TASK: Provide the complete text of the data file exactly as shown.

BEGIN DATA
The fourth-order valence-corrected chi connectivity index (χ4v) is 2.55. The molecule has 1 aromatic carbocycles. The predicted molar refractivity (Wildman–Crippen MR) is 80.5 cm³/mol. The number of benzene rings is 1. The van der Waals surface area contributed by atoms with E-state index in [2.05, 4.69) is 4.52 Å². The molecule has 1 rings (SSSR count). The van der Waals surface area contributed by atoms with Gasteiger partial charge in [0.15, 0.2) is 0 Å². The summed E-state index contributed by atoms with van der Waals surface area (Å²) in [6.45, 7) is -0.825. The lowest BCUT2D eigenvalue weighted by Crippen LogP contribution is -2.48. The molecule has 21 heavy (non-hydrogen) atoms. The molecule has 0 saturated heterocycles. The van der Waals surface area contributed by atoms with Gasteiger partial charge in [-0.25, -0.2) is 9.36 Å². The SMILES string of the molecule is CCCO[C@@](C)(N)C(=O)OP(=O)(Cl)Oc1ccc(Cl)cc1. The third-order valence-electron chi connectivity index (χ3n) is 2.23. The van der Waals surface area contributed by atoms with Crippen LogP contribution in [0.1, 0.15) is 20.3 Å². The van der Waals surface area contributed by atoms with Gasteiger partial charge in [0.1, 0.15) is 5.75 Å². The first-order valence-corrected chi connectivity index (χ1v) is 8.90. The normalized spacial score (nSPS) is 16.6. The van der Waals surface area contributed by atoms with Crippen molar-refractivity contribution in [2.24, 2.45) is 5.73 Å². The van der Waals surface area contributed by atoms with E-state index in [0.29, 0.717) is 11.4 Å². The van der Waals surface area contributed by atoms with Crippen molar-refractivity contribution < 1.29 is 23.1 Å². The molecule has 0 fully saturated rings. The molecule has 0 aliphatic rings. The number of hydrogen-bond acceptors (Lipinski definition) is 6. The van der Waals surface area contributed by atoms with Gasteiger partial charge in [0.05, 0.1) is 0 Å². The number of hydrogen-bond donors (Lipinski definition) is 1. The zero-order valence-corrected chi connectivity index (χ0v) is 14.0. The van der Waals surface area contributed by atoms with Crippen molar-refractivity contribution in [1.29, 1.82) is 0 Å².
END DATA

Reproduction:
The fourth-order valence-corrected chi connectivity index (χ4v) is 2.55. The molecule has 1 aromatic carbocycles. The predicted molar refractivity (Wildman–Crippen MR) is 80.5 cm³/mol. The number of benzene rings is 1. The van der Waals surface area contributed by atoms with E-state index in [2.05, 4.69) is 4.52 Å². The molecule has 1 rings (SSSR count). The van der Waals surface area contributed by atoms with Gasteiger partial charge in [0.15, 0.2) is 0 Å². The summed E-state index contributed by atoms with van der Waals surface area (Å²) in [6.45, 7) is -0.825. The lowest BCUT2D eigenvalue weighted by Crippen LogP contribution is -2.48. The molecule has 21 heavy (non-hydrogen) atoms. The molecule has 0 saturated heterocycles. The van der Waals surface area contributed by atoms with Gasteiger partial charge in [-0.25, -0.2) is 9.36 Å². The SMILES string of the molecule is CCCO[C@@](C)(N)C(=O)OP(=O)(Cl)Oc1ccc(Cl)cc1. The third-order valence-electron chi connectivity index (χ3n) is 2.23. The van der Waals surface area contributed by atoms with Crippen LogP contribution in [0.1, 0.15) is 20.3 Å². The van der Waals surface area contributed by atoms with Gasteiger partial charge in [0.1, 0.15) is 5.75 Å². The first-order valence-corrected chi connectivity index (χ1v) is 8.90. The normalized spacial score (nSPS) is 16.6. The van der Waals surface area contributed by atoms with Crippen molar-refractivity contribution in [2.24, 2.45) is 5.73 Å². The van der Waals surface area contributed by atoms with E-state index in [0.29, 0.717) is 11.4 Å². The van der Waals surface area contributed by atoms with Crippen molar-refractivity contribution < 1.29 is 23.1 Å². The molecule has 0 fully saturated rings. The molecule has 0 aliphatic rings. The number of hydrogen-bond acceptors (Lipinski definition) is 6. The van der Waals surface area contributed by atoms with Gasteiger partial charge in [0.05, 0.1) is 0 Å². The number of hydrogen-bond donors (Lipinski definition) is 1. The zero-order valence-corrected chi connectivity index (χ0v) is 14.0. The van der Waals surface area contributed by atoms with Crippen molar-refractivity contribution in [1.29, 1.82) is 0 Å².